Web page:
India is also a home to the orthodox Deobandi school of Islam, often referred to as the South Asian variant of Wahhabism...
Given these factors, it is possible for ISIS--with its projection of powerful Islamic symbols like Dabiq (doomsday prophecies that speak of the final battle between Islam and Christianity at Dabiq)--can actually attract a huge following in India also. Quranic prophecies like Gajwa-e-Hind, which is about the final conquest of India by the forces of Islam, can also be very powerful instruments in getting a following among Indian Muslims. The fact that religious appeal can transcend socioeconomic factors (such as economic deprivation and exclusion from the mainstream) is evident in the fact that so far many of the Indians who joined ISIS came from middle-income and educated backgrounds, for example, the Indian Oil engineer from Jaipur and the students from Hyderabad.
Bruce Hoffman, terrorism expert at Georgetown University, observes in Foreign Affairs that there is a strong possibility of a merger between ISIS and Al Qaeda in future as the differences between them are on trivial ego-based issues--they have strong ideological similarities that make it plausible for them to come together. In such a scenario, it will be much easier for ISIS to gain a foothold in India because Al-Qaida already has a strong nexus with organizations like SIMI and Indian Mujahidin which by virtue of being indigenous, could play a linchpin role in facilitating the ISIS's entry into India. Further, the presence of ISI and its extremist proxies like Lashkar and JEM might act as congenial springboards for ISIS to launch itself in India.
Molenbeek-type ghettos where radicalization, deprivation and crime go hand in hand are spread across the nation, in almost every city of India.
And while religious factors may be the big draw, the social condition of Muslims is a cause for concern too. Molenbeek-type ghettos where radicalization, deprivation and crime go hand in hand are spread across the nation, in almost every city of India. The rampant poverty, crime, and unemployment make it very easy to find targets for radicalization. Often, the reach and control of the law-enforcement machinery in these areas is very poor so it is difficult to detect if any suspicious activity is going on. Along with such ghettos, India also has huge unauthorized markets from where it is very easy to buy explosive materials like hydrogen peroxide and fire-arms. Porous borders with Nepal, Bangladesh and Myanmar have the potential to make things worse. Incompetent police and state intelligence agencies often flounder in the face of terrorist groups that are technologically advanced, skilled, and exposed to the dynamics of transnational terror operations. The waters are further muddied by the appeasement of Islamic extremists for political expediency.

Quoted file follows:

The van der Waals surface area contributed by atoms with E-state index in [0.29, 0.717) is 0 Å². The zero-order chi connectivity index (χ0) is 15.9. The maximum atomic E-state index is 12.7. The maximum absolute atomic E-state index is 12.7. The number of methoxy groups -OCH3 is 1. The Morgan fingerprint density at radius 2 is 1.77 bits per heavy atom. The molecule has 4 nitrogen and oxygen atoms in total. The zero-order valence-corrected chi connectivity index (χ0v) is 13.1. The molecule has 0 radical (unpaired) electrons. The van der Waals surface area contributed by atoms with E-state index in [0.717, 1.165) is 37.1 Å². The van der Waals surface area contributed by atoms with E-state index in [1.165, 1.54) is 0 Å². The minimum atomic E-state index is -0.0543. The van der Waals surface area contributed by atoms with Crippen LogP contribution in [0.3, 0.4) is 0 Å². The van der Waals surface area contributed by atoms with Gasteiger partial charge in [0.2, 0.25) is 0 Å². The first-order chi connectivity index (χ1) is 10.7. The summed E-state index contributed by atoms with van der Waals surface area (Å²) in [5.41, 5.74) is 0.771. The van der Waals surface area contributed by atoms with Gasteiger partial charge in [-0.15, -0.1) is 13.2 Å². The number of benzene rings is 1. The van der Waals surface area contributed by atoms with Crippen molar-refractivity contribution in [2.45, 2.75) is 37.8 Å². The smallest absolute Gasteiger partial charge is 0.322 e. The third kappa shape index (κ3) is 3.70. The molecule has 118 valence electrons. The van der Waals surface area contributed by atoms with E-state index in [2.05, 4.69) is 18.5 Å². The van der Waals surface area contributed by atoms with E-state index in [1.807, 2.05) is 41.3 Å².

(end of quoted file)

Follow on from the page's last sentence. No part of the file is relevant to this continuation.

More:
As Georgetown Professor Rosa Brooks said that the terrorism is a problem to be "managed rather than 'defeated'." In order to do that, the first and foremost thing we need to do is to have a nuanced understanding of terrorism and religious extremism. And, then we need a multipronged strategy to address the problem, which I will discuss in my next post.